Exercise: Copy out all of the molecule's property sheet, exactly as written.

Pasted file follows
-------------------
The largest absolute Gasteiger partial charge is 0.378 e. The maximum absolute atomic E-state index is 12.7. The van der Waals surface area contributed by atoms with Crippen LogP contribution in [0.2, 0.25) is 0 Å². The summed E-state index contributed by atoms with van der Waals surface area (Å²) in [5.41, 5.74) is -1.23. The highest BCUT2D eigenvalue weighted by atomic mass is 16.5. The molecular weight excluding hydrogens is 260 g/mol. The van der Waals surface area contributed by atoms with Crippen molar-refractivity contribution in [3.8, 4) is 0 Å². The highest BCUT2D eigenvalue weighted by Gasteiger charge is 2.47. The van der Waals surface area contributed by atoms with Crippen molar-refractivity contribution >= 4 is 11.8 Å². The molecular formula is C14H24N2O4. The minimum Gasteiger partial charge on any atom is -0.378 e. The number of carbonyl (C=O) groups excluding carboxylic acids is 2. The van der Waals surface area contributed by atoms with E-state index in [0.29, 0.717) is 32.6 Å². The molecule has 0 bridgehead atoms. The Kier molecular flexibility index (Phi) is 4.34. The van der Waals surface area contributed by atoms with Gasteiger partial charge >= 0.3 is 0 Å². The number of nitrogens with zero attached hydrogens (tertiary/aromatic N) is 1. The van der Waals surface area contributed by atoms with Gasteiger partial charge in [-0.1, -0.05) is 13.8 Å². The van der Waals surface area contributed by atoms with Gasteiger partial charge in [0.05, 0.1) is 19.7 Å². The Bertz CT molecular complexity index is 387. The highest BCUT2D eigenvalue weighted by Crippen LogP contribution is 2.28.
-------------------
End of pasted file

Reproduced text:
The largest absolute Gasteiger partial charge is 0.378 e. The maximum absolute atomic E-state index is 12.7. The van der Waals surface area contributed by atoms with Crippen LogP contribution in [0.2, 0.25) is 0 Å². The summed E-state index contributed by atoms with van der Waals surface area (Å²) in [5.41, 5.74) is -1.23. The highest BCUT2D eigenvalue weighted by atomic mass is 16.5. The molecular weight excluding hydrogens is 260 g/mol. The van der Waals surface area contributed by atoms with Crippen molar-refractivity contribution in [3.8, 4) is 0 Å². The highest BCUT2D eigenvalue weighted by Gasteiger charge is 2.47. The van der Waals surface area contributed by atoms with Crippen molar-refractivity contribution >= 4 is 11.8 Å². The molecular formula is C14H24N2O4. The minimum Gasteiger partial charge on any atom is -0.378 e. The number of carbonyl (C=O) groups excluding carboxylic acids is 2. The van der Waals surface area contributed by atoms with E-state index in [0.29, 0.717) is 32.6 Å². The molecule has 0 bridgehead atoms. The Kier molecular flexibility index (Phi) is 4.34. The van der Waals surface area contributed by atoms with Gasteiger partial charge >= 0.3 is 0 Å². The number of nitrogens with zero attached hydrogens (tertiary/aromatic N) is 1. The van der Waals surface area contributed by atoms with Gasteiger partial charge in [-0.1, -0.05) is 13.8 Å². The van der Waals surface area contributed by atoms with Gasteiger partial charge in [0.05, 0.1) is 19.7 Å². The Bertz CT molecular complexity index is 387. The highest BCUT2D eigenvalue weighted by Crippen LogP contribution is 2.28.